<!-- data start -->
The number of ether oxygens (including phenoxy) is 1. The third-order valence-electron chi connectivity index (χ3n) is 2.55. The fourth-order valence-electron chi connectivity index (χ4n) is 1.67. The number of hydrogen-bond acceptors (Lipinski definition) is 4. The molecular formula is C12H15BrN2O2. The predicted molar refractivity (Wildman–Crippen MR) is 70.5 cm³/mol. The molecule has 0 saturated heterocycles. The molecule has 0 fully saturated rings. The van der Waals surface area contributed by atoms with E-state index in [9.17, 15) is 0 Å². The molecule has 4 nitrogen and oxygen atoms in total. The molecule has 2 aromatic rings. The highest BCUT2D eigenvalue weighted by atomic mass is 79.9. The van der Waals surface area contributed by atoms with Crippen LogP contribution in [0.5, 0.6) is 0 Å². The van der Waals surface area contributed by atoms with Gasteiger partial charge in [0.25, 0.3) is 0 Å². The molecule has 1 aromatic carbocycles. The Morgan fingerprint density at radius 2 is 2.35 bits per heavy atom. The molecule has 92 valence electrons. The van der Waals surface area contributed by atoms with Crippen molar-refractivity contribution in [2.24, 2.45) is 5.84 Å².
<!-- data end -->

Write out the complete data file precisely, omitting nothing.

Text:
The number of ether oxygens (including phenoxy) is 1. The third-order valence-electron chi connectivity index (χ3n) is 2.55. The fourth-order valence-electron chi connectivity index (χ4n) is 1.67. The number of hydrogen-bond acceptors (Lipinski definition) is 4. The molecular formula is C12H15BrN2O2. The predicted molar refractivity (Wildman–Crippen MR) is 70.5 cm³/mol. The molecule has 0 saturated heterocycles. The molecule has 0 fully saturated rings. The van der Waals surface area contributed by atoms with E-state index in [9.17, 15) is 0 Å². The molecule has 4 nitrogen and oxygen atoms in total. The molecule has 2 aromatic rings. The highest BCUT2D eigenvalue weighted by atomic mass is 79.9. The van der Waals surface area contributed by atoms with Crippen LogP contribution in [0.5, 0.6) is 0 Å². The van der Waals surface area contributed by atoms with Gasteiger partial charge in [0.25, 0.3) is 0 Å². The molecule has 1 aromatic carbocycles. The Morgan fingerprint density at radius 2 is 2.35 bits per heavy atom. The molecule has 92 valence electrons. The van der Waals surface area contributed by atoms with Crippen molar-refractivity contribution in [2.24, 2.45) is 5.84 Å².